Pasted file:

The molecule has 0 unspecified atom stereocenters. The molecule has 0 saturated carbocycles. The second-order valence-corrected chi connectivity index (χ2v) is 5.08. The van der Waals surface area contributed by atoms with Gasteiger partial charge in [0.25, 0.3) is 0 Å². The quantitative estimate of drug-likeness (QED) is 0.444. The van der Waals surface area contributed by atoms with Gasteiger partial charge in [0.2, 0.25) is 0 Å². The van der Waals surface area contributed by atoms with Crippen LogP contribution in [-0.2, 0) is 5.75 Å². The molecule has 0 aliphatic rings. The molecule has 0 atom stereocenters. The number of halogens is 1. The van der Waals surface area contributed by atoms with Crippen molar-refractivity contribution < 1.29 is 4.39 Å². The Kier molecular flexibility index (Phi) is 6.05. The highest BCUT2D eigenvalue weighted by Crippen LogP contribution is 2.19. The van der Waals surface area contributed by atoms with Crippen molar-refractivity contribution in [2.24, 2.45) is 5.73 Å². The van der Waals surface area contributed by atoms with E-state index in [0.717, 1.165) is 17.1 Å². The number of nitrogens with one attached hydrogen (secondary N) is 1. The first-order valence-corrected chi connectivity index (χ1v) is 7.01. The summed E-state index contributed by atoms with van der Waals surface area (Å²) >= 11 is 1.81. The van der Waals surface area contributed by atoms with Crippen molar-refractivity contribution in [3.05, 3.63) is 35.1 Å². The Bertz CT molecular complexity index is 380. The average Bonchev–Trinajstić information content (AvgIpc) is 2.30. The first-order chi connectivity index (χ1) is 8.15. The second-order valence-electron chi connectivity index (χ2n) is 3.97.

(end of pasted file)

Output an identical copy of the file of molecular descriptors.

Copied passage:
The molecule has 0 unspecified atom stereocenters. The molecule has 0 saturated carbocycles. The second-order valence-corrected chi connectivity index (χ2v) is 5.08. The van der Waals surface area contributed by atoms with Gasteiger partial charge in [0.25, 0.3) is 0 Å². The quantitative estimate of drug-likeness (QED) is 0.444. The van der Waals surface area contributed by atoms with Gasteiger partial charge in [0.2, 0.25) is 0 Å². The van der Waals surface area contributed by atoms with Crippen LogP contribution in [-0.2, 0) is 5.75 Å². The molecule has 0 aliphatic rings. The molecule has 0 atom stereocenters. The number of halogens is 1. The van der Waals surface area contributed by atoms with Crippen molar-refractivity contribution < 1.29 is 4.39 Å². The Kier molecular flexibility index (Phi) is 6.05. The highest BCUT2D eigenvalue weighted by Crippen LogP contribution is 2.19. The van der Waals surface area contributed by atoms with Crippen molar-refractivity contribution in [2.24, 2.45) is 5.73 Å². The van der Waals surface area contributed by atoms with E-state index in [0.717, 1.165) is 17.1 Å². The number of nitrogens with one attached hydrogen (secondary N) is 1. The first-order valence-corrected chi connectivity index (χ1v) is 7.01. The summed E-state index contributed by atoms with van der Waals surface area (Å²) >= 11 is 1.81. The van der Waals surface area contributed by atoms with Crippen molar-refractivity contribution in [3.05, 3.63) is 35.1 Å². The Bertz CT molecular complexity index is 380. The average Bonchev–Trinajstić information content (AvgIpc) is 2.30. The first-order chi connectivity index (χ1) is 8.15. The second-order valence-electron chi connectivity index (χ2n) is 3.97.